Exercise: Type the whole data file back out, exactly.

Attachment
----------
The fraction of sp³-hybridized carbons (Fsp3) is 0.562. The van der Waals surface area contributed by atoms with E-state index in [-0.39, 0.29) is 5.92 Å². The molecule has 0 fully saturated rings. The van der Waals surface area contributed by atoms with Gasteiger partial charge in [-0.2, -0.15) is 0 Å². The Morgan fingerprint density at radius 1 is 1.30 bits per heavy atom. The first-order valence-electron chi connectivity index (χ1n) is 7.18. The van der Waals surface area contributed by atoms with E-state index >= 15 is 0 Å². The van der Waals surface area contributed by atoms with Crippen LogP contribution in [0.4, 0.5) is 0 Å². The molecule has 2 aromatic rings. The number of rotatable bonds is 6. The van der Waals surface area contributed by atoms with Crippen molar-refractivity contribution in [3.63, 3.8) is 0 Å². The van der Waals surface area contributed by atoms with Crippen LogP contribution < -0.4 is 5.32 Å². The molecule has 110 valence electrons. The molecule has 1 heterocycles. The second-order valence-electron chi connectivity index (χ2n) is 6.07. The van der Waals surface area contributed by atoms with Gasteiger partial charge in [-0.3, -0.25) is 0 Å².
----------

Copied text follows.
The fraction of sp³-hybridized carbons (Fsp3) is 0.562. The van der Waals surface area contributed by atoms with E-state index in [-0.39, 0.29) is 5.92 Å². The molecule has 0 fully saturated rings. The van der Waals surface area contributed by atoms with Gasteiger partial charge in [-0.2, -0.15) is 0 Å². The Morgan fingerprint density at radius 1 is 1.30 bits per heavy atom. The first-order valence-electron chi connectivity index (χ1n) is 7.18. The van der Waals surface area contributed by atoms with E-state index >= 15 is 0 Å². The van der Waals surface area contributed by atoms with Crippen LogP contribution in [0.4, 0.5) is 0 Å². The molecule has 2 aromatic rings. The number of rotatable bonds is 6. The van der Waals surface area contributed by atoms with Crippen molar-refractivity contribution in [3.63, 3.8) is 0 Å². The van der Waals surface area contributed by atoms with Crippen LogP contribution < -0.4 is 5.32 Å². The molecule has 110 valence electrons. The molecule has 1 heterocycles. The second-order valence-electron chi connectivity index (χ2n) is 6.07. The van der Waals surface area contributed by atoms with Gasteiger partial charge in [-0.3, -0.25) is 0 Å².